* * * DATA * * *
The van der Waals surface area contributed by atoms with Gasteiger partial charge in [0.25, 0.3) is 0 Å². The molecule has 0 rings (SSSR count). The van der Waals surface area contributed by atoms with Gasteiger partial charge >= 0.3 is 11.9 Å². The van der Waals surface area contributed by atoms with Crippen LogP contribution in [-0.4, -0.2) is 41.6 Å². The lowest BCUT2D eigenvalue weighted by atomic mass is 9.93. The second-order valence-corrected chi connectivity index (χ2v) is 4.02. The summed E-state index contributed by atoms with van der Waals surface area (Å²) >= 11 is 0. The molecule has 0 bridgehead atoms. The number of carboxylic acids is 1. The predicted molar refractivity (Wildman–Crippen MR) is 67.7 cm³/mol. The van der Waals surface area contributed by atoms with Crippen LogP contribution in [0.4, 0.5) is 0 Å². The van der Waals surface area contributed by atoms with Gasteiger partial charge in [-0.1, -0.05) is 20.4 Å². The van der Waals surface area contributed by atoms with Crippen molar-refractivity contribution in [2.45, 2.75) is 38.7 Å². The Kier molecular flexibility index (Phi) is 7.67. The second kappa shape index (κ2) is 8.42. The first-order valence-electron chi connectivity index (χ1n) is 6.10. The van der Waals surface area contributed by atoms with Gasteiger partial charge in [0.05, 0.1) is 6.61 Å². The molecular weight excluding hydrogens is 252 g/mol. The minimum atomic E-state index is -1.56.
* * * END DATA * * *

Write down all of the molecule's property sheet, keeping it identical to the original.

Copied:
The van der Waals surface area contributed by atoms with Gasteiger partial charge in [0.25, 0.3) is 0 Å². The molecule has 0 rings (SSSR count). The van der Waals surface area contributed by atoms with Gasteiger partial charge >= 0.3 is 11.9 Å². The van der Waals surface area contributed by atoms with Crippen LogP contribution in [-0.4, -0.2) is 41.6 Å². The lowest BCUT2D eigenvalue weighted by atomic mass is 9.93. The second-order valence-corrected chi connectivity index (χ2v) is 4.02. The summed E-state index contributed by atoms with van der Waals surface area (Å²) >= 11 is 0. The molecule has 0 bridgehead atoms. The number of carboxylic acids is 1. The predicted molar refractivity (Wildman–Crippen MR) is 67.7 cm³/mol. The van der Waals surface area contributed by atoms with Crippen LogP contribution in [0.4, 0.5) is 0 Å². The van der Waals surface area contributed by atoms with Gasteiger partial charge in [-0.1, -0.05) is 20.4 Å². The van der Waals surface area contributed by atoms with Crippen molar-refractivity contribution in [2.45, 2.75) is 38.7 Å². The Kier molecular flexibility index (Phi) is 7.67. The second kappa shape index (κ2) is 8.42. The first-order valence-electron chi connectivity index (χ1n) is 6.10. The van der Waals surface area contributed by atoms with Gasteiger partial charge in [0.05, 0.1) is 6.61 Å². The molecular weight excluding hydrogens is 252 g/mol. The minimum atomic E-state index is -1.56.